Israel’s Prime Minister Benjamin Netanyahu was rushed to hospital early Sunday for surgery to implant a pacemaker, casting fresh uncertainty over his government’s deeply controversial plan to pass a law on Monday to limit judicial power.

Doctors at the Sheba Medical Center, east of Tel Aviv, said Sunday morning that the unexpected operation was successful and that “the prime minister is doing very well.” But Mr. Netanyahu was expected to remain hospitalized until at least Monday, a hospital spokesman said.

The government’s weekly cabinet meeting, originally scheduled for Sunday morning, was postponed until Monday, and it was unclear whether a vote in parliament on the judicial review would go ahead on Monday as planned.

Mr. Netanyahu’s surgery came amid what many consider Israel’s worst domestic crisis since its founding 75 years ago.

The prime minister was hospitalized hours after an unusual rise in street protests, threats of labor strikes and warnings from thousands of army reservists that they would refuse to volunteer for military duty if the judicial review went ahead. However, Mr Netanyahu’s government appeared determined to go ahead with the plan on Sunday, even after his hospitalisation.

On Sunday morning, Parliament began a debate before a final vote on a bill that would prevent the Supreme Court from using the grounds of reason to overturn government decisions or appointments. The debate was expected to last 26 hours.

Before the debate began, thousands of people gathered at the Western Wall, a Jewish holy site in Jerusalem’s Old City, and held a mass prayer for national unity as public figures made last-ditch efforts to persuade the government to reach some consensus on the bill with the opposition.

But the political rift only deepened when Mr. Netanyahu’s allies declared that the legislation would be passed with or without a deal. And larger street protests – both for and against the judicial review – were planned later in the day.

The turmoil piled pressure on Mr. Netanyahu. A group of former army chiefs, police commissioners and secret service directors accused him on Saturday night of dividing the country and endangering its security by promoting the judicial review plan.

Mr. Netanyahu’s government wants to limit the ways in which the Supreme Court can overturn government decisions. The prime minister said the plan would improve democracy by giving elected lawmakers greater autonomy from unelected judges.

But opponents say it will remove a key check on government overreach in a country that lacks a formal constitution and allow Mr. Netanyahu’s far-right ruling coalition — the most ultraconservative and ultranationalist in Israeli history — to create a less pluralistic society.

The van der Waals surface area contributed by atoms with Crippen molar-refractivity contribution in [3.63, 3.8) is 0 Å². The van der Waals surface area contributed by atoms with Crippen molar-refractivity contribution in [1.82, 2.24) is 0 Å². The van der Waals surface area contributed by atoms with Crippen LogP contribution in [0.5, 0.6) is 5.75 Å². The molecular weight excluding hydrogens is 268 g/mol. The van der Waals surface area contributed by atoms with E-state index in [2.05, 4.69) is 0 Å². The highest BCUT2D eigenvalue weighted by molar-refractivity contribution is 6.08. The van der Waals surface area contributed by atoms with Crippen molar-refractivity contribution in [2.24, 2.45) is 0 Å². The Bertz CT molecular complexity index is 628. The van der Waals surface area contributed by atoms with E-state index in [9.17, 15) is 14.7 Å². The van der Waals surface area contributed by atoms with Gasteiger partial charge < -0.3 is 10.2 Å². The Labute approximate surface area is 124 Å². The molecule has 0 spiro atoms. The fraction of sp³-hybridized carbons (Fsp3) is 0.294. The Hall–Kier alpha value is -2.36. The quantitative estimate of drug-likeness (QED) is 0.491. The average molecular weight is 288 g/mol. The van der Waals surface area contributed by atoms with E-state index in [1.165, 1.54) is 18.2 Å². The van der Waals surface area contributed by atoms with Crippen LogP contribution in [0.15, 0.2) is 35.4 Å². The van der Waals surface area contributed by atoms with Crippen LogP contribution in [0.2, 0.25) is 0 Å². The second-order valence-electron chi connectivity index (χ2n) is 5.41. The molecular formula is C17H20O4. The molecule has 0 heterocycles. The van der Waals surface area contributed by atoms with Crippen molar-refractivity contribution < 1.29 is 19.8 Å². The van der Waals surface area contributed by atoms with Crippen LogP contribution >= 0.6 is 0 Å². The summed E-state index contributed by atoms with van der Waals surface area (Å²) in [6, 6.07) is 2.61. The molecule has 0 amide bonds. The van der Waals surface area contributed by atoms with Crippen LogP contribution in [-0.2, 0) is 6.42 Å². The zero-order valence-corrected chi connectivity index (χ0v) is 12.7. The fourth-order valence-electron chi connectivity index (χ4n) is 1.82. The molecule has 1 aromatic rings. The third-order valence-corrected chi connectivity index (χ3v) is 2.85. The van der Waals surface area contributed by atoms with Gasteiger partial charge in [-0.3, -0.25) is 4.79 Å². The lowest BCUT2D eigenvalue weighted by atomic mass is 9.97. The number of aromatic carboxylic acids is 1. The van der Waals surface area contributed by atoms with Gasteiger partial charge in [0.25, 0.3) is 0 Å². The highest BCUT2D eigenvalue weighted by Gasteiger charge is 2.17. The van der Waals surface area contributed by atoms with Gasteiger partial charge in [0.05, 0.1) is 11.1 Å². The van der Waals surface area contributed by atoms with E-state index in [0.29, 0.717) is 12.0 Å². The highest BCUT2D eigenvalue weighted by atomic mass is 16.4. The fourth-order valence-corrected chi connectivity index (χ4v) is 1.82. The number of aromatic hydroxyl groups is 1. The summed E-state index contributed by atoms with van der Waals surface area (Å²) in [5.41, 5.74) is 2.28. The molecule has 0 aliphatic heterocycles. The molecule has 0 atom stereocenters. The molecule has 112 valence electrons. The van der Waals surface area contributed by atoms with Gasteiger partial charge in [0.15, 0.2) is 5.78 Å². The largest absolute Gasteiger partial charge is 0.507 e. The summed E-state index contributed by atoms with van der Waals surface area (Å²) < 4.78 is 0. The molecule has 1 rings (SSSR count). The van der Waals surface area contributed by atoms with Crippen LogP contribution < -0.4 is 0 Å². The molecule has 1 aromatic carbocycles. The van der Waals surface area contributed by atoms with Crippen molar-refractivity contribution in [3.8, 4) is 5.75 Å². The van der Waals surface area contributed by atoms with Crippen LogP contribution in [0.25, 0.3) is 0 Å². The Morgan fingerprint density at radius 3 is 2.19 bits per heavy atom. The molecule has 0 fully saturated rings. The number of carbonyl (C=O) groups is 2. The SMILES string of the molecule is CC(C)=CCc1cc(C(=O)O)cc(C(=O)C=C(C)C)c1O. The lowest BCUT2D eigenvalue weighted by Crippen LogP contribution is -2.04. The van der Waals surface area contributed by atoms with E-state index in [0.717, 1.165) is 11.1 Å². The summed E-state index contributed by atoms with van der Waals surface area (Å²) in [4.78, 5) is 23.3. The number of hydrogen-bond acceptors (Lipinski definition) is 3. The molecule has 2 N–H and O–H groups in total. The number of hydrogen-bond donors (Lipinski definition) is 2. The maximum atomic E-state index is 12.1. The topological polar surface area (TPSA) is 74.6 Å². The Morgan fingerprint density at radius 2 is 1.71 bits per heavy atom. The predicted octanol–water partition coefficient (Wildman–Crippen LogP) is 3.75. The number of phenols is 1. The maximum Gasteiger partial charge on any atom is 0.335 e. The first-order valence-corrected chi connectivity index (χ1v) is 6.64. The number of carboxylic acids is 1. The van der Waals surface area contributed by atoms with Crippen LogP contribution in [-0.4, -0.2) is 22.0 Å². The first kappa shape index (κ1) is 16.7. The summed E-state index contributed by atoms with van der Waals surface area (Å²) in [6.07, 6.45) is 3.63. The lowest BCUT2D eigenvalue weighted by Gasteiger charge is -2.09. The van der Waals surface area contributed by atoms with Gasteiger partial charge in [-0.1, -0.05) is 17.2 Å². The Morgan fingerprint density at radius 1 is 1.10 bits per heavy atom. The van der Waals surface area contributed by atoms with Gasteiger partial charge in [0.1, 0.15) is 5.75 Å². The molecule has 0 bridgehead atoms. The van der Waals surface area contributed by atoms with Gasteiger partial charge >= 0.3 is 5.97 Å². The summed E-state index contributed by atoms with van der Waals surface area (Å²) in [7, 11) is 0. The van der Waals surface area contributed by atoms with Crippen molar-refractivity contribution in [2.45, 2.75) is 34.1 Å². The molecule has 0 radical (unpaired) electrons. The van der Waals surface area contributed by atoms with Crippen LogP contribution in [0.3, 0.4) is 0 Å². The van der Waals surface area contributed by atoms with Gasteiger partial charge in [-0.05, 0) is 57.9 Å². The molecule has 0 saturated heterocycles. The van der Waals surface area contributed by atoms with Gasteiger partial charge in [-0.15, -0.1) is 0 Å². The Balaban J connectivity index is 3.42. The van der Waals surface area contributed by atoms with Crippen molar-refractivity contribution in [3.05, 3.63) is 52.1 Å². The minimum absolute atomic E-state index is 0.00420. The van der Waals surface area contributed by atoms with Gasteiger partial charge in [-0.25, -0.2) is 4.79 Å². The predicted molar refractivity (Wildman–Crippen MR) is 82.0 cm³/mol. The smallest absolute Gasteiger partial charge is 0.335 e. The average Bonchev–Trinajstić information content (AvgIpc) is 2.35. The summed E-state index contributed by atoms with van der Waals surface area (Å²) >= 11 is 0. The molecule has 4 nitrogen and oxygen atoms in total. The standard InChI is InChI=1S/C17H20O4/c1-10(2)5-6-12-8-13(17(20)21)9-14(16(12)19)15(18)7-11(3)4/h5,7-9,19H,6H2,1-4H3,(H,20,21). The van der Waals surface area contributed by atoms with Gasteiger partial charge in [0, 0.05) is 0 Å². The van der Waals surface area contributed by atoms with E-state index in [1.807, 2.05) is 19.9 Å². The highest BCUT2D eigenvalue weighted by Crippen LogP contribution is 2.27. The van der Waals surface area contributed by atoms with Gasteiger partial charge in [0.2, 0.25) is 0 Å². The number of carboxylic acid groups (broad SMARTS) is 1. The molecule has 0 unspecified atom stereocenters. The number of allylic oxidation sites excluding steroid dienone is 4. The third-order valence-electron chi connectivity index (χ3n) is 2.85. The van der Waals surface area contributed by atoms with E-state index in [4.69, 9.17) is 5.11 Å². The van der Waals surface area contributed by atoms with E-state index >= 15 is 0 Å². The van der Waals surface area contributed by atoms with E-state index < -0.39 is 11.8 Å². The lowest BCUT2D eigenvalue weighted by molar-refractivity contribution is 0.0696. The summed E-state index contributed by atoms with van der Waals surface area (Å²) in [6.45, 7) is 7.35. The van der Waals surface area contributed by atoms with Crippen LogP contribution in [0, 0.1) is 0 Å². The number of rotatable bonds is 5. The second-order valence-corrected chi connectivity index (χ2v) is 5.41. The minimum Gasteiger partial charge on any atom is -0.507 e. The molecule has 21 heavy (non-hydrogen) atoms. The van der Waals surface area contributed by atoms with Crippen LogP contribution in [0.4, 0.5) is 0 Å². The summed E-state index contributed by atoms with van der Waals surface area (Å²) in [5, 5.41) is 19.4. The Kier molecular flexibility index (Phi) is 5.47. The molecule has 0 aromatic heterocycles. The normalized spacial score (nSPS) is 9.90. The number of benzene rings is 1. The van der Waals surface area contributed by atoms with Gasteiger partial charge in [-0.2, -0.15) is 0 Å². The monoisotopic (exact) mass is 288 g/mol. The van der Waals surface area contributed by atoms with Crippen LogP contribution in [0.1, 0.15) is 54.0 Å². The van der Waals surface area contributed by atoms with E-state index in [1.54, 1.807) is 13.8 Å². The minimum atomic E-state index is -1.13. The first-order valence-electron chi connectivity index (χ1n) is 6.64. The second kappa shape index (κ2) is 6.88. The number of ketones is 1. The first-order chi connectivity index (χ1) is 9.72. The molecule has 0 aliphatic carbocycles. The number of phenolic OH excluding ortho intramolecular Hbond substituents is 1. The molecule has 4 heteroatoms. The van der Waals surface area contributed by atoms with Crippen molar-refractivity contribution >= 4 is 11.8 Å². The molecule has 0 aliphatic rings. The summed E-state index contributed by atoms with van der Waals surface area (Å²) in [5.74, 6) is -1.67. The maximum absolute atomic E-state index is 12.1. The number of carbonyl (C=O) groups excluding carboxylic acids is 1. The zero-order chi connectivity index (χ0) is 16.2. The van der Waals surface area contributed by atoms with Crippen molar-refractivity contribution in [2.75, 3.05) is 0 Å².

Critics also fear that Mr. Netanyahu, who is currently on trial for corruption, could use a weakened Supreme Court to push through other changes that could undermine his prosecution. Mr. Netanyahu denies both the corruption allegations and any claim that he would use his position to disrupt the trial.

Demonstrations against the review entered their 29th straight week on Saturday night, as tens of thousands marched into Jerusalem from the mountains outside the city, blocking parts of a major highway with a sea of ​​blue-and-white Israeli flags. Some walked for five days after leaving Tel Aviv, about 40 miles away, on Tuesday night.

Protesters also set up a tent city in a park below the Parliament building in Jerusalem.

After a late-night emergency meeting, the country’s main union said it was considering a general strike, in rare coordination with the country’s largest alliance of business leaders. And a group representing 10,000 Army reservists said its members would resign from military duty if the review went ahead without social consent – adding their names to a smaller group of 1,000 Air Force reservists who made a similar threat on Friday.

The reservists’ warnings raised fears within the defense establishment about Israel’s military preparedness. The Israel Defense Forces, or IDF, is very dependent on reservists, especially the air force.

Citing these fears, a group of 15 retired army chiefs, former police commissioners and former directors of the foreign and domestic intelligence agencies wrote a public letter to Mr. Netanyahu on Saturday night, calling him “the person directly responsible for the serious damage to the IDF and Israel’s security.”

Hours later, the prime minister began to experience an irregularity in his heart. It was detected by a heart-monitoring device fitted at Sheba less than a week ago, after Mr Netanyahu was rushed to the hospital after what one of the doctors at the hospital described on Sunday as a fainting episode.

At the time, Mr. Netanyahu’s office said he had experienced mild dizziness, and doctors said he was suffering from dehydration after being out in the sun during a heat wave. But he was kept in the hospital overnight, underwent tests in the heart department and left with an implanted heart monitor.

The data from the device was “an indication for urgent implantation of a pacemaker,” according to Professor Roy Beinart, the director of Sheba’s rhythm and pacing section. Pacemakers are usually inserted into the chest through a small incision and are designed to regulate a person’s heartbeat and prevent problems that could end in cardiac arrest.

Gabby Sobelman contributed reporting from Rehovot, Israel.

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